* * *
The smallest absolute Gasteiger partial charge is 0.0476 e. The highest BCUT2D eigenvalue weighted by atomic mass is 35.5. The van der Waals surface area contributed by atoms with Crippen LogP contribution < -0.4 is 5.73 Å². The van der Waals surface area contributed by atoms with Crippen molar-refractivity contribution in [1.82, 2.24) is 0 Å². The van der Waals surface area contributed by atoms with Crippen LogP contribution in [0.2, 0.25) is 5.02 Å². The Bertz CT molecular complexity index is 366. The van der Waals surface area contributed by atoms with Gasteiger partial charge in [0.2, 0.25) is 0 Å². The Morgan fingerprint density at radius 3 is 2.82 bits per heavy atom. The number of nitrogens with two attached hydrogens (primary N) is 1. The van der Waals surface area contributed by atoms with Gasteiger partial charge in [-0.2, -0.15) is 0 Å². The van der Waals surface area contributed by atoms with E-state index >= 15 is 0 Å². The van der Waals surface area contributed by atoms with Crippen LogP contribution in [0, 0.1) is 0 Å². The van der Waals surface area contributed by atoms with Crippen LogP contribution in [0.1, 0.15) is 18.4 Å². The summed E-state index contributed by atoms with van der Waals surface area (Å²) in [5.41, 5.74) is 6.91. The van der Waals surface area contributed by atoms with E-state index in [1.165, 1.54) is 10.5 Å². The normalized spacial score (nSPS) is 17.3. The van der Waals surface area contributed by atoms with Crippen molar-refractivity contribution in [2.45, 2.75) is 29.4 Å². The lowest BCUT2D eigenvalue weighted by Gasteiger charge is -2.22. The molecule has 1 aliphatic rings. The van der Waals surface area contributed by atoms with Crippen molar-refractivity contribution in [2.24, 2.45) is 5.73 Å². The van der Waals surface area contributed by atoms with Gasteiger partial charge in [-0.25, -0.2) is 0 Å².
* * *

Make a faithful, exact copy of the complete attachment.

The smallest absolute Gasteiger partial charge is 0.0476 e. The highest BCUT2D eigenvalue weighted by atomic mass is 35.5. The van der Waals surface area contributed by atoms with Crippen LogP contribution < -0.4 is 5.73 Å². The van der Waals surface area contributed by atoms with Crippen molar-refractivity contribution in [1.82, 2.24) is 0 Å². The van der Waals surface area contributed by atoms with Crippen LogP contribution in [0.2, 0.25) is 5.02 Å². The Bertz CT molecular complexity index is 366. The van der Waals surface area contributed by atoms with Gasteiger partial charge in [0.2, 0.25) is 0 Å². The Morgan fingerprint density at radius 3 is 2.82 bits per heavy atom. The number of nitrogens with two attached hydrogens (primary N) is 1. The van der Waals surface area contributed by atoms with Gasteiger partial charge in [-0.2, -0.15) is 0 Å². The van der Waals surface area contributed by atoms with E-state index >= 15 is 0 Å². The van der Waals surface area contributed by atoms with Crippen LogP contribution in [0, 0.1) is 0 Å². The van der Waals surface area contributed by atoms with Crippen LogP contribution in [0.1, 0.15) is 18.4 Å². The summed E-state index contributed by atoms with van der Waals surface area (Å²) in [5.41, 5.74) is 6.91. The van der Waals surface area contributed by atoms with E-state index in [1.165, 1.54) is 10.5 Å². The normalized spacial score (nSPS) is 17.3. The van der Waals surface area contributed by atoms with Crippen molar-refractivity contribution in [2.45, 2.75) is 29.4 Å². The lowest BCUT2D eigenvalue weighted by Gasteiger charge is -2.22. The molecule has 1 aliphatic rings. The van der Waals surface area contributed by atoms with Crippen molar-refractivity contribution in [2.24, 2.45) is 5.73 Å². The van der Waals surface area contributed by atoms with Gasteiger partial charge in [-0.25, -0.2) is 0 Å².